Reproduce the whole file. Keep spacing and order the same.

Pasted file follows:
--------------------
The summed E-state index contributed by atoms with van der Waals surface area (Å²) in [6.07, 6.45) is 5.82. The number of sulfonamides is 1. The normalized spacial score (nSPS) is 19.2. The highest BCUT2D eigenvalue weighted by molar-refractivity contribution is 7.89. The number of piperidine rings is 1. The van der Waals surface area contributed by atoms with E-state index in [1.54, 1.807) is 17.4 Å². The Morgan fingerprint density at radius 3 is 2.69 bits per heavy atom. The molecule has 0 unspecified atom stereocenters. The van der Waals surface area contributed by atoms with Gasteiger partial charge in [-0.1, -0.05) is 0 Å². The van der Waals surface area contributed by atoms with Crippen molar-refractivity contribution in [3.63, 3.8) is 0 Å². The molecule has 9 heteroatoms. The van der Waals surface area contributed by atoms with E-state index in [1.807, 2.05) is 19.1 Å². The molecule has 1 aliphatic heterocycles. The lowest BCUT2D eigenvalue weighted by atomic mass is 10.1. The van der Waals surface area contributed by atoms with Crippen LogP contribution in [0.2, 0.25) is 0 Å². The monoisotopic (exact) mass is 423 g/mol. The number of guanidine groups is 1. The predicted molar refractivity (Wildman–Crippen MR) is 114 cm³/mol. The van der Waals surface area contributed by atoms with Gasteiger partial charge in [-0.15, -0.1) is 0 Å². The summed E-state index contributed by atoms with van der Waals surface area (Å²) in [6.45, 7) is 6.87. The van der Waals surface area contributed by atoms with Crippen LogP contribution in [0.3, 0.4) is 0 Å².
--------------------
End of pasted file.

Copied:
The summed E-state index contributed by atoms with van der Waals surface area (Å²) in [6.07, 6.45) is 5.82. The number of sulfonamides is 1. The normalized spacial score (nSPS) is 19.2. The highest BCUT2D eigenvalue weighted by molar-refractivity contribution is 7.89. The number of piperidine rings is 1. The van der Waals surface area contributed by atoms with E-state index in [1.54, 1.807) is 17.4 Å². The Morgan fingerprint density at radius 3 is 2.69 bits per heavy atom. The molecule has 0 unspecified atom stereocenters. The van der Waals surface area contributed by atoms with Gasteiger partial charge in [-0.1, -0.05) is 0 Å². The van der Waals surface area contributed by atoms with Crippen molar-refractivity contribution in [3.63, 3.8) is 0 Å². The molecule has 9 heteroatoms. The van der Waals surface area contributed by atoms with E-state index in [1.807, 2.05) is 19.1 Å². The molecule has 1 aliphatic heterocycles. The lowest BCUT2D eigenvalue weighted by atomic mass is 10.1. The van der Waals surface area contributed by atoms with Crippen LogP contribution in [0.2, 0.25) is 0 Å². The monoisotopic (exact) mass is 423 g/mol. The number of guanidine groups is 1. The predicted molar refractivity (Wildman–Crippen MR) is 114 cm³/mol. The van der Waals surface area contributed by atoms with Gasteiger partial charge in [-0.15, -0.1) is 0 Å². The summed E-state index contributed by atoms with van der Waals surface area (Å²) in [6.45, 7) is 6.87. The van der Waals surface area contributed by atoms with Crippen LogP contribution in [0.3, 0.4) is 0 Å².